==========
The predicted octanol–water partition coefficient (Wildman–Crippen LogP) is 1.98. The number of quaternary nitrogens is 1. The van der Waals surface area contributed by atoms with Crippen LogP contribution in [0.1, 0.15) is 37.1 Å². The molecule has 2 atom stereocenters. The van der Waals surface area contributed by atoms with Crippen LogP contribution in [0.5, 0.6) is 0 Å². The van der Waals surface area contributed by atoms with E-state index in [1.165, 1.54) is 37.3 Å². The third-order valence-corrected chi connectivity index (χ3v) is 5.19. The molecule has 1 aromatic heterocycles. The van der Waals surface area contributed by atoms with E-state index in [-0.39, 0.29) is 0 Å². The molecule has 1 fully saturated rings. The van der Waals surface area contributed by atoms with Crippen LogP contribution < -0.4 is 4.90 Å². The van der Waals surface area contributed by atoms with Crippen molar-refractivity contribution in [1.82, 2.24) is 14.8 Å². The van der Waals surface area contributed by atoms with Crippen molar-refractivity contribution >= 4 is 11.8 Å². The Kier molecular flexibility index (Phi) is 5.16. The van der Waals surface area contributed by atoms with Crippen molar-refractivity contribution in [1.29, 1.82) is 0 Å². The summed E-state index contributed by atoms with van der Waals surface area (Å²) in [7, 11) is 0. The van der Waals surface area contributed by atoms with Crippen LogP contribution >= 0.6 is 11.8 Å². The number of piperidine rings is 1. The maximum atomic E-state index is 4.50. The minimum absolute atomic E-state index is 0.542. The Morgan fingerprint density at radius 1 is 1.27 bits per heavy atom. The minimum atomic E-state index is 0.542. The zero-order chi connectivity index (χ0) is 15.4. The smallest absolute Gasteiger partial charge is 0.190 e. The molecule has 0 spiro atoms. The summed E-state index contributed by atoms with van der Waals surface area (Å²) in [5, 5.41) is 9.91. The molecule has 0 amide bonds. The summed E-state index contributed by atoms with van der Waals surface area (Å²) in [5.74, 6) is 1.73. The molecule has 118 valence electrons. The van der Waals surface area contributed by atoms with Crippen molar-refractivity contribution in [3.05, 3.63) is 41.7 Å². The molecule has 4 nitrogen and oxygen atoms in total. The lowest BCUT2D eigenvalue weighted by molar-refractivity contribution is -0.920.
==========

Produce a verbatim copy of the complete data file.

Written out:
The predicted octanol–water partition coefficient (Wildman–Crippen LogP) is 1.98. The number of quaternary nitrogens is 1. The van der Waals surface area contributed by atoms with Crippen LogP contribution in [0.1, 0.15) is 37.1 Å². The molecule has 2 atom stereocenters. The van der Waals surface area contributed by atoms with Crippen LogP contribution in [0.5, 0.6) is 0 Å². The van der Waals surface area contributed by atoms with E-state index in [1.165, 1.54) is 37.3 Å². The third-order valence-corrected chi connectivity index (χ3v) is 5.19. The molecule has 1 aromatic heterocycles. The van der Waals surface area contributed by atoms with E-state index in [-0.39, 0.29) is 0 Å². The molecule has 1 fully saturated rings. The van der Waals surface area contributed by atoms with Crippen LogP contribution < -0.4 is 4.90 Å². The van der Waals surface area contributed by atoms with Crippen molar-refractivity contribution in [1.82, 2.24) is 14.8 Å². The van der Waals surface area contributed by atoms with Crippen molar-refractivity contribution >= 4 is 11.8 Å². The Kier molecular flexibility index (Phi) is 5.16. The van der Waals surface area contributed by atoms with Crippen molar-refractivity contribution in [1.29, 1.82) is 0 Å². The summed E-state index contributed by atoms with van der Waals surface area (Å²) in [7, 11) is 0. The van der Waals surface area contributed by atoms with Crippen LogP contribution >= 0.6 is 11.8 Å². The number of piperidine rings is 1. The maximum atomic E-state index is 4.50. The minimum absolute atomic E-state index is 0.542. The Morgan fingerprint density at radius 1 is 1.27 bits per heavy atom. The minimum atomic E-state index is 0.542. The zero-order chi connectivity index (χ0) is 15.4. The smallest absolute Gasteiger partial charge is 0.190 e. The molecule has 0 spiro atoms. The summed E-state index contributed by atoms with van der Waals surface area (Å²) in [5, 5.41) is 9.91. The molecule has 0 amide bonds. The summed E-state index contributed by atoms with van der Waals surface area (Å²) in [5.74, 6) is 1.73. The molecule has 118 valence electrons. The van der Waals surface area contributed by atoms with Crippen molar-refractivity contribution in [3.05, 3.63) is 41.7 Å². The molecule has 4 nitrogen and oxygen atoms in total. The lowest BCUT2D eigenvalue weighted by molar-refractivity contribution is -0.920.